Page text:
It can be confusing to understand the different ways people describe β‑Thalassemiaa genetic blood disorder that reduces or eliminates the production of β‑globin. They are all ways of grouping similar experiences together, but none of them are perfect. Each person with β‑thalassemia is unique and has their own experience of how the disease affects them.


Historically, β‑thalassemia has been classified into three main groups, based on the symptoms a person has and when they first start to show signs of the condition. The three main types are:
People show serious symptoms of disease between the ages of six months and two years; without regular transfusions, most of these people do not survive childhood.
Thalassemia intermedia has a wide spectrum of severity. Some people may show symptoms of disease later than thalassemia major, possibly not until adulthood, and may have no symptoms or have milder symptoms that do not require transfusions or only occasionally require transfusions. Others may show serious symptoms of the disease later in childhood, and require regular transfusions.
Even though these people carry the disease (they may, in fact, be called “carriers”), they usually do not have any symptoms, although some people may experience mild anemia.


β‑thalassemia may also be described as Mediterranean Anemiaa condition where there aren’t enough healthy red blood cells to carry adequate oxygen to the body's tissues or Cooley’s anemia.


Understanding your Genotypeyour genetic makeup for any trait, which may be labelled with a pair of letters, each representing the copy of a gene inherited from one of your parents can be important to help understand and talk about your thal. There are nearly 200 different changes in the HBB gene that can cause β‑thalassemia. The different changes are grouped and represented by one of the letters shown below. When paired, these letters then create a genotype: β0, β+, and βE.  

  • β0: no β‑globin is produced
  • β+: a reduced amount of β‑globin is produced
  • βE: a reduced amount of β‑globin is produced and the type of Hemoglobina protein in your red blood cells that helps carry oxygen throughout your body; healthy adult hemoglobin contains iron and a balanced amount of β‑globin and α-globin is also affected; this genotype is most common in Southeast Asia

People with β‑thalassemia can have any mix of the three genotypes above. They may have two copies of β0 (known as a β00 genotype), one copy (known as a β0/non‑β0 genotype), or no copies of β0 (known as a non-β0/non-β0 genotype).

Your genotype can be determined by a blood test and may help your doctor with treatment decisions. Many people with β‑thalassemia find out their genotype when they are first diagnosed. If you’re not sure what your genotype is, you can ask your doctor.


There are people living with β-thalassemia who receive regular Red Blood Cella hemoglobin-containing cell that carries oxygen throughout your body transfusions to help make up for their lack of healthy red blood cells. Some doctors are starting to categorize β‑thalassemia based on whether or not a person depends on regular blood transfusions to survive and function. If a person needs regular blood transfusions, it is sometimes called transfusion-dependent β‑thalassemia, or TDT. For people who do not receive regular transfusions, the term non-transfusion dependent β-thalassemia (or NTDT) may be used.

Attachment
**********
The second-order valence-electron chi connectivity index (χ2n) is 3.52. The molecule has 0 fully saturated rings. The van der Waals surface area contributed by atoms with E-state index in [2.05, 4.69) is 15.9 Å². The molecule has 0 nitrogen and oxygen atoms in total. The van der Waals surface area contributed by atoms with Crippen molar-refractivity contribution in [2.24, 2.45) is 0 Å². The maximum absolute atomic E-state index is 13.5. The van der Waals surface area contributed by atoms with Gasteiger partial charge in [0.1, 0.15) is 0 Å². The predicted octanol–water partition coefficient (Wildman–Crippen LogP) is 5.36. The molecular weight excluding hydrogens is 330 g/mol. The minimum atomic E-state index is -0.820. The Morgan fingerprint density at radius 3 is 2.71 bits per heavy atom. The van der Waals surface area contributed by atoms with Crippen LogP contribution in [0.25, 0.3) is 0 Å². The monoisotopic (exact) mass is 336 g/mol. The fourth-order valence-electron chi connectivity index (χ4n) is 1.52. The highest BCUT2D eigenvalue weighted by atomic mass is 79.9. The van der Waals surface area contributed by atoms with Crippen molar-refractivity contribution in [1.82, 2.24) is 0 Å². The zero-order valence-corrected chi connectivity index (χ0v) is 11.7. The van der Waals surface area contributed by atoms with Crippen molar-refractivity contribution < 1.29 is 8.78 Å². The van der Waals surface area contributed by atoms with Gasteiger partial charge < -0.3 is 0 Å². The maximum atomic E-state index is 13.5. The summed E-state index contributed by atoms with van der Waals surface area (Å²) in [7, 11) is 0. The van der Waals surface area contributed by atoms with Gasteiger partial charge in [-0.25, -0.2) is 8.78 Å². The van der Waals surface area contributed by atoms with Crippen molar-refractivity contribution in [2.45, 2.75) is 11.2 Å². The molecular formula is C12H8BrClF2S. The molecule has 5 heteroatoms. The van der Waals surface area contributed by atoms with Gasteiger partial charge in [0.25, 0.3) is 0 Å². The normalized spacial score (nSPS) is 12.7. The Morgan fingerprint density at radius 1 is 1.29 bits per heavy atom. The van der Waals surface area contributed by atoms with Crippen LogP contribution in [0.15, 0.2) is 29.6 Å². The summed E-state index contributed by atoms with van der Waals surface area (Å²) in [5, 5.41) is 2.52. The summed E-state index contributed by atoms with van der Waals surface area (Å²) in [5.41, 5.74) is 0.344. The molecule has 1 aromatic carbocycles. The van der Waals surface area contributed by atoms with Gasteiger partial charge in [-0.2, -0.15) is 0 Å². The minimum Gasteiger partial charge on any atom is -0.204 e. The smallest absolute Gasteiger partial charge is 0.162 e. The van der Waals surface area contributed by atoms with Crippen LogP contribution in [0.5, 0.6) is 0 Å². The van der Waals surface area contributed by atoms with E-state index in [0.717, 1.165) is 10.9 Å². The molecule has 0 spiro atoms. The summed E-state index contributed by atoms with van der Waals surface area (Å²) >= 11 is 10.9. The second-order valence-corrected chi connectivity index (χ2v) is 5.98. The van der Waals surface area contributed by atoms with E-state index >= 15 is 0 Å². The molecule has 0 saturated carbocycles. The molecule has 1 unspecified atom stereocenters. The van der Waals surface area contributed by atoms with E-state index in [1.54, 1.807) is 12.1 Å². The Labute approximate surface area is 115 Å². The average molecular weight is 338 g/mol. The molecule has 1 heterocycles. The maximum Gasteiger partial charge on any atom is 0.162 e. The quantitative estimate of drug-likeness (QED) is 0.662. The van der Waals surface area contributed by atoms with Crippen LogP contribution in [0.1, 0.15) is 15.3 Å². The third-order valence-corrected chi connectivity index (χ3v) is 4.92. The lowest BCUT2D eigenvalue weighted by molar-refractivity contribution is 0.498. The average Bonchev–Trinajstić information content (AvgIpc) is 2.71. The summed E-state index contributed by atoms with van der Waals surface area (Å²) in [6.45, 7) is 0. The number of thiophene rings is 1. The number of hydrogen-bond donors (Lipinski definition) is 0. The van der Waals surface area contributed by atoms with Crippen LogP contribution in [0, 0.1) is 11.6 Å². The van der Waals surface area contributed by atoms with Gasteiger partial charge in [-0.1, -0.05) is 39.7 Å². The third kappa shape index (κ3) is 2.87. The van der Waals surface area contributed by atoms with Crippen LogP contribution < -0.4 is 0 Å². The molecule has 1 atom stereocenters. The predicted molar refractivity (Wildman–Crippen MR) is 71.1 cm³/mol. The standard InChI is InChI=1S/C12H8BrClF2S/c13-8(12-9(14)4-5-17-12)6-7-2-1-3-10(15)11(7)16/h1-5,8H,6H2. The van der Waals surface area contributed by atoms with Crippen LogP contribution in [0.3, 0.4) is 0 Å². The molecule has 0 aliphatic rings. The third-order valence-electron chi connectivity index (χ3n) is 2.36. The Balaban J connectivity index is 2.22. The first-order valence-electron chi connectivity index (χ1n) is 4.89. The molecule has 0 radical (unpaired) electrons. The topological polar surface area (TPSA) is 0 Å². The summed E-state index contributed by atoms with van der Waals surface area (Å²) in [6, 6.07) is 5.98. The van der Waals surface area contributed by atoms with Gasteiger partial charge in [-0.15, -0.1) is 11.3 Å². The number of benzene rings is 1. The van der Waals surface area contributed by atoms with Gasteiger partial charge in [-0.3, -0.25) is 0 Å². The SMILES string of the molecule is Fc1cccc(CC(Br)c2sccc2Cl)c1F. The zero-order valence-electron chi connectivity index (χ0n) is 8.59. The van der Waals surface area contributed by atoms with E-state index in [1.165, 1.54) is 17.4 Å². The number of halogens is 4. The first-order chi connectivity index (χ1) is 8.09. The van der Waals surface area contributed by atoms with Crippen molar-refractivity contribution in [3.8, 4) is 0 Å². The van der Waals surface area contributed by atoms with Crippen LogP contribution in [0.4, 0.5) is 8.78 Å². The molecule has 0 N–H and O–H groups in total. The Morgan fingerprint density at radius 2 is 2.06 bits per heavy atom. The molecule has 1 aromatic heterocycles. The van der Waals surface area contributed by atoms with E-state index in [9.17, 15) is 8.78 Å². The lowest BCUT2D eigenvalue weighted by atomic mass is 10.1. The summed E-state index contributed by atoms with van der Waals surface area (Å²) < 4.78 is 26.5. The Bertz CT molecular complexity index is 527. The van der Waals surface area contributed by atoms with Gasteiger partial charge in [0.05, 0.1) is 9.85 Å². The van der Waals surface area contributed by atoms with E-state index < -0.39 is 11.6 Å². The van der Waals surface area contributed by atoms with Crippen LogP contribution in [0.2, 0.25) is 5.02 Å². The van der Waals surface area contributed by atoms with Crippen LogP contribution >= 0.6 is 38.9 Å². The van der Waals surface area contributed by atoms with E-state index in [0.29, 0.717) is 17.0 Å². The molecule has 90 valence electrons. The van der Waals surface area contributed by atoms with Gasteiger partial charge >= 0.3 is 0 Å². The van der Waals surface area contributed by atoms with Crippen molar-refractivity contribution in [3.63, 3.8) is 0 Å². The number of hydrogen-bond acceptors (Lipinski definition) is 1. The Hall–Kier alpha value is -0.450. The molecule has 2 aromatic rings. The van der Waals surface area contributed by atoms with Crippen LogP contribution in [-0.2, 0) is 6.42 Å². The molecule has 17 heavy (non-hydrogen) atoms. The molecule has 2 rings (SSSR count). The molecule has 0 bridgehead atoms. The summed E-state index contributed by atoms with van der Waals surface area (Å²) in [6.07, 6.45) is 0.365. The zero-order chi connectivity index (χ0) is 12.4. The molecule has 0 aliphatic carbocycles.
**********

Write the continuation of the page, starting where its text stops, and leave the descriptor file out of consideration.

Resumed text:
To summarize, there are three different ways to describe β‑thalassemia:

  • Three historical types (thalassemia major, thalassemia intermedia, thalassemia minor)

  • Genotypes

  • TDT or non-TDT

Do You Have TDT?

The most straightforward way to talk about your β‑thalassemia may be about whether you receive regular transfusions or not. If you are dependent on transfusions to manage your β‑thalassemia, TDT may be the most direct way to describe your disease.

“Traveling with my husband is the best thing in the world to me. I love that he’s adventurous like me, but I feel like I hold him back because of my thalassemia. I start to get tired when it seems like he could be out for hours. I’m going to talk to my doctor about planning for my tomorrow.”


Doctors can diagnose β‑thalassemia based on symptoms and through the use of blood tests, including complete blood count (CBC) and hemoglobin tests:

  • A CBC measures the amount of hemoglobin and different kinds of blood cells, including white blood cells, platelets, and red blood cells in the blood. People with β‑thalassemia may have fewer and smaller healthy red blood cells and less hemoglobin than normal.

  • Hemoglobin tests measure the types of hemoglobin in a blood sample. Those with β‑thalassemia may show problems with the β‑globin Proteinthe working component of your cells that is required for the structure, function, and regulation of your body's tissues and organs of the hemoglobin.

How is β‑Thalassemia Affecting You?

You may find yourself working hard to balance your work, personal life, and your thal. β‑thalassemia may be having a larger impact on your lifestyle than you realize. Take a short quiz to see how your thal may be affecting your today.

Sign up Today

Learn more ways to help shape your future with β‑thalassemia when you sign up. Start with real-life stories from others living with TDT, continued education on β-thal, and tips for making goals—and sticking to them.